Mom, I see you. The world has been lying to us. We have spent our childhood watching TV shows and movies depict life as being a certain way. We see the future as bright as we think of getting married and having children. We see the other couples who walk with their babies, and they are so incredibly happy, and they talk about how “blessed” they are. How this is all they ever wanted, and they can’t wait to have more babies. We see all this, and then we get there, and we have that fleeting thought in our mind of, “I hate this.”
It’s OK. There is no shame in hating parts of postpartum motherhood. It does not mean we do not love our babies. It doesn’t even mean we don’t love being a mom, but we are suddenly faced with a life that we don’t recognize, and it is not what we seemed to have been promised growing up. Where is the sunshine and rainbows? All we can seem to see is darkness, lost hope, and tears. We can’t see through our own eyes well enough to even notice a glimmer of joy.
This is for you, mama. The mama who is struggling with postpartum depression. I see you. I am you. While the world has come a long way in recognizing that this is a part of the postpartum journey and that there is nothing wrong with asking for help, there is still so much work to be done. It can feel like we are stuck in a deep hole, and there is no one there to throw a rope or to help us climb out.
I remember those days when I was deep in the trenches, and the mere mention of “getting help” from my husband sent me into a spiral. I immediately took it as an insult to my parenting. He must have thought that I could not handle this motherhood thing, and then the voice inside my head told me that it was because I could not.
If I thought that my husband thought that (which he – of course- – did not), then what I imagined society thinking about me was so much worse. Here’s the thing, I never did get that help. I never spoke to my doctor about it, and while this is not something I advise, I was able to pull myself out in some semblance of shape. However, I now realize that I put myself through months, and years of torture because I was afraid of how I would be viewed.
So, to the mamas with postpartum depression, please get help. Reach out, ask someone to help, speak to someone you trust, and know that this is not a reflection on your ability to be a mother or the love you have for your child.. This is a medical side effect of giving birth.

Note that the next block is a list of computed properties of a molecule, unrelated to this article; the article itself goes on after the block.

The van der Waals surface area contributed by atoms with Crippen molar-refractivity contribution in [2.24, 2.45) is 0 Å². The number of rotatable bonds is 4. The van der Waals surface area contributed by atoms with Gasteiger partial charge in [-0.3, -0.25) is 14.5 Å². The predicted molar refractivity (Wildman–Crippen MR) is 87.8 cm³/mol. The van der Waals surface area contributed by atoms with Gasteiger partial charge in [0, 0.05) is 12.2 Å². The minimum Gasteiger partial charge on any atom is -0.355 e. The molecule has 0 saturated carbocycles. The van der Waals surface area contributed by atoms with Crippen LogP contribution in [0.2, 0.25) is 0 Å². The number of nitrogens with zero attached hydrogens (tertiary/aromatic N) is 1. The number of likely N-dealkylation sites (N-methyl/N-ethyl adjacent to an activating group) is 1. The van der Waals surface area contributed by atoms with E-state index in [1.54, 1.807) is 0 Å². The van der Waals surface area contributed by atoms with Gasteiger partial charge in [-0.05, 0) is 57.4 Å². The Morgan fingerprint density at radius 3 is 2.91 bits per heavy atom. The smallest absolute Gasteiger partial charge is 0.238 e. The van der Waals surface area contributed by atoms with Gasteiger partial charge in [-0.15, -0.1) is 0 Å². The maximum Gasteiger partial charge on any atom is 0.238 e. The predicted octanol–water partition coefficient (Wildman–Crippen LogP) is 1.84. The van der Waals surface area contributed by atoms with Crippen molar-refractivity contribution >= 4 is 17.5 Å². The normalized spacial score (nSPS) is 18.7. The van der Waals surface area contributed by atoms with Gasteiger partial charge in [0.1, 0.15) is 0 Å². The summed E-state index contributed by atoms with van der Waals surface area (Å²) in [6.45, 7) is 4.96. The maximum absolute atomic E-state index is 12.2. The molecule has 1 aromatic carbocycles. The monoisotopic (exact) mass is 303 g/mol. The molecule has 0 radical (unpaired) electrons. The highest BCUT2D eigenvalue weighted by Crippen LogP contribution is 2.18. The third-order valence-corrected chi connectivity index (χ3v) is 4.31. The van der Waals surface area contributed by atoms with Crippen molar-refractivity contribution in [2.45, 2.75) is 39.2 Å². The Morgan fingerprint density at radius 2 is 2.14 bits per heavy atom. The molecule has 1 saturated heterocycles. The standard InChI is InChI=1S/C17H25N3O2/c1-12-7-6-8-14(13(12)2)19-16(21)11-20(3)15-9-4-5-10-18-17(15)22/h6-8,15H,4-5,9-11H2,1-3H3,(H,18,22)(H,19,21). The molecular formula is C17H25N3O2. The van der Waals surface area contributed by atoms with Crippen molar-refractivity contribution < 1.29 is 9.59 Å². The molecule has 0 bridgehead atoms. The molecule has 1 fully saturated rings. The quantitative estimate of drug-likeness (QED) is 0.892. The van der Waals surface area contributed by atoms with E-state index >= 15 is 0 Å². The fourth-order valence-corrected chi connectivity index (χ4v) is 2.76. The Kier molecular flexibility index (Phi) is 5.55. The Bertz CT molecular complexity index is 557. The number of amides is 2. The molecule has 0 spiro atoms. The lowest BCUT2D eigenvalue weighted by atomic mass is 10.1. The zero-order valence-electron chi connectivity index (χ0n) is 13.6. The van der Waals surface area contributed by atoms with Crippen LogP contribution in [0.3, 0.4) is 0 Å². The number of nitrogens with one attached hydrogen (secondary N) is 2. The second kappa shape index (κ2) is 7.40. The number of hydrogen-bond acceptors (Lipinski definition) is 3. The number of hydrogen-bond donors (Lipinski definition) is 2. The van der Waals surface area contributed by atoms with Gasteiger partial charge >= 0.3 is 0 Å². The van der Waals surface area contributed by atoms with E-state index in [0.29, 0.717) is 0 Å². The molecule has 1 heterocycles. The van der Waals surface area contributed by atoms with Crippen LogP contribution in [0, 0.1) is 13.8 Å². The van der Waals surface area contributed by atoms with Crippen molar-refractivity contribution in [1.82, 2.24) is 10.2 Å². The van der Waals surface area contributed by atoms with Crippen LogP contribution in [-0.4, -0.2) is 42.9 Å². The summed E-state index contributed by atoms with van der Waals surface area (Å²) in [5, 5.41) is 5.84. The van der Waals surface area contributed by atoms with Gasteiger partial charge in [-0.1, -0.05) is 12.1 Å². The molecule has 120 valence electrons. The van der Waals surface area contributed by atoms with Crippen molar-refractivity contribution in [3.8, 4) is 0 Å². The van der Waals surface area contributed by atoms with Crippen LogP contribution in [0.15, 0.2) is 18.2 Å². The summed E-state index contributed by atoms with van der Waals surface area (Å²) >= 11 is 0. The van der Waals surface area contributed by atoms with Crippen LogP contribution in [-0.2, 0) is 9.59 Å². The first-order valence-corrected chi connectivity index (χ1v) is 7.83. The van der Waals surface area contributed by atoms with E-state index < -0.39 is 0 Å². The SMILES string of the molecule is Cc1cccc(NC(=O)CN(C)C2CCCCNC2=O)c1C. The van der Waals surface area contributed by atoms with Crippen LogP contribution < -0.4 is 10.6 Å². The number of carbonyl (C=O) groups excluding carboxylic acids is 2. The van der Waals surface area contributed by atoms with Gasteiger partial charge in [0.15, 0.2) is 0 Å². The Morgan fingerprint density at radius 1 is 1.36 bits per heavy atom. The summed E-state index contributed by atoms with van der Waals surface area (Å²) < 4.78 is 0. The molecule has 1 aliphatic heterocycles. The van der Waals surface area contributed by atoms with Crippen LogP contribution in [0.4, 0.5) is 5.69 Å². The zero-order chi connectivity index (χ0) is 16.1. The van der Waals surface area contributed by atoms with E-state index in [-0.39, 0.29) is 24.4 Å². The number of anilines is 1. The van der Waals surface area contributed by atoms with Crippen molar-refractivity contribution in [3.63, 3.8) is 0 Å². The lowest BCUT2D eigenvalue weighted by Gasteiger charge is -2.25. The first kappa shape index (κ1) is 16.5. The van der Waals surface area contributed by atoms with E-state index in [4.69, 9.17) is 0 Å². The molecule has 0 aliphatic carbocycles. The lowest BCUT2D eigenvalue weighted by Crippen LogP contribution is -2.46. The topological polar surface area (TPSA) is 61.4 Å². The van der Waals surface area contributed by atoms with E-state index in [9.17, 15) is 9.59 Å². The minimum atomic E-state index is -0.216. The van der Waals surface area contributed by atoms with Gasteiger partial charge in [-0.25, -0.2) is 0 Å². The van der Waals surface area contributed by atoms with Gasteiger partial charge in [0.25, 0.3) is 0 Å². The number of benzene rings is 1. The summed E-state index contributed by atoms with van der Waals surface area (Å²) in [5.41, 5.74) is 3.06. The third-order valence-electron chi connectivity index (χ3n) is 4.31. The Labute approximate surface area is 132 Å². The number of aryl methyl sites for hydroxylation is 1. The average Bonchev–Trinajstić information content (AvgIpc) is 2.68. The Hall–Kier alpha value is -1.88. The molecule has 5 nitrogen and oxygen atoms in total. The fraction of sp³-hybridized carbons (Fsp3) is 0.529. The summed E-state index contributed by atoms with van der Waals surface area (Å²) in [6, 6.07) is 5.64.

This is no different from someone getting an infection following an appendix removal. It is a side effect of the most traumatic thing your body, and your hormones, have ever been through. This is not something you chose, this is not something that you wanted, and this is not something that defines you as a mother.
I feel we take it very personally, because why wouldn’t we? Those voices come from inside our own heads, but they are not our voices. They are definitely not the voices of our children or those who love us, so why should we allow them to consume us? Why should we let them get in the way of us bonding with our baby?
One of the ways I coped was holding my baby, skin-to-skin, in a quiet room and just staring at her. Studying her, in a way, every inch of her body. Sometimes, we would make eye contact, and I know that she did not define me by my postpartum depression. While this may not work for everyone, it worked for me.
All I can add to those mamas out there is that you are not alone. It may seem like you are sitting in the corner of a dark room, all by yourself, but that is not true. You have so many people around you, if you would just look up and look around. They are shining a light, and while every tip and trick may seem easier said than done, it can be done. It is not easy, but it is so worth it. Why is it worth it? Because you, YOU, are worth it.